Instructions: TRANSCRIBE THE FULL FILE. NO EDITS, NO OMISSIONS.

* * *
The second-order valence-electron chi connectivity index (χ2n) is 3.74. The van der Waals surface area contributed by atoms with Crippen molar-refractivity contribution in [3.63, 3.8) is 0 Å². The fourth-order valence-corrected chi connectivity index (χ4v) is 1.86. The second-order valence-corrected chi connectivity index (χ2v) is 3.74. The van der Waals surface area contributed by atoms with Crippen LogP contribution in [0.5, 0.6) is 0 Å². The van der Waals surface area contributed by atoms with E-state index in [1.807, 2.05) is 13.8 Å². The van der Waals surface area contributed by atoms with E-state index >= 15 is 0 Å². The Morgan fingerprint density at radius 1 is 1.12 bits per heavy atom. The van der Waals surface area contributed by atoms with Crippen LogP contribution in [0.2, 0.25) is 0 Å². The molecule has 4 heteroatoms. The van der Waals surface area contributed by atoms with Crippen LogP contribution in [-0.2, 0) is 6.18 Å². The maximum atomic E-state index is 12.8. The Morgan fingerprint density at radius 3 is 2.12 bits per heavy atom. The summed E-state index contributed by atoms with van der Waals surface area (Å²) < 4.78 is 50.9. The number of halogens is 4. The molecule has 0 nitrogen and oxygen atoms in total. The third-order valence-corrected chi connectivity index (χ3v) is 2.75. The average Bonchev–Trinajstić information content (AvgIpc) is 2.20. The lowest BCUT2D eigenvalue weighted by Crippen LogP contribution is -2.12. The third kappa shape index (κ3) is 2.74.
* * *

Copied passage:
The second-order valence-electron chi connectivity index (χ2n) is 3.74. The van der Waals surface area contributed by atoms with Crippen molar-refractivity contribution in [3.63, 3.8) is 0 Å². The fourth-order valence-corrected chi connectivity index (χ4v) is 1.86. The second-order valence-corrected chi connectivity index (χ2v) is 3.74. The van der Waals surface area contributed by atoms with Crippen LogP contribution in [0.5, 0.6) is 0 Å². The van der Waals surface area contributed by atoms with E-state index in [1.807, 2.05) is 13.8 Å². The van der Waals surface area contributed by atoms with E-state index >= 15 is 0 Å². The Morgan fingerprint density at radius 1 is 1.12 bits per heavy atom. The van der Waals surface area contributed by atoms with Crippen LogP contribution in [0.2, 0.25) is 0 Å². The molecule has 4 heteroatoms. The van der Waals surface area contributed by atoms with Crippen LogP contribution in [-0.2, 0) is 6.18 Å². The maximum atomic E-state index is 12.8. The Morgan fingerprint density at radius 3 is 2.12 bits per heavy atom. The summed E-state index contributed by atoms with van der Waals surface area (Å²) < 4.78 is 50.9. The number of halogens is 4. The molecule has 0 nitrogen and oxygen atoms in total. The third-order valence-corrected chi connectivity index (χ3v) is 2.75. The average Bonchev–Trinajstić information content (AvgIpc) is 2.20. The lowest BCUT2D eigenvalue weighted by Crippen LogP contribution is -2.12. The third kappa shape index (κ3) is 2.74.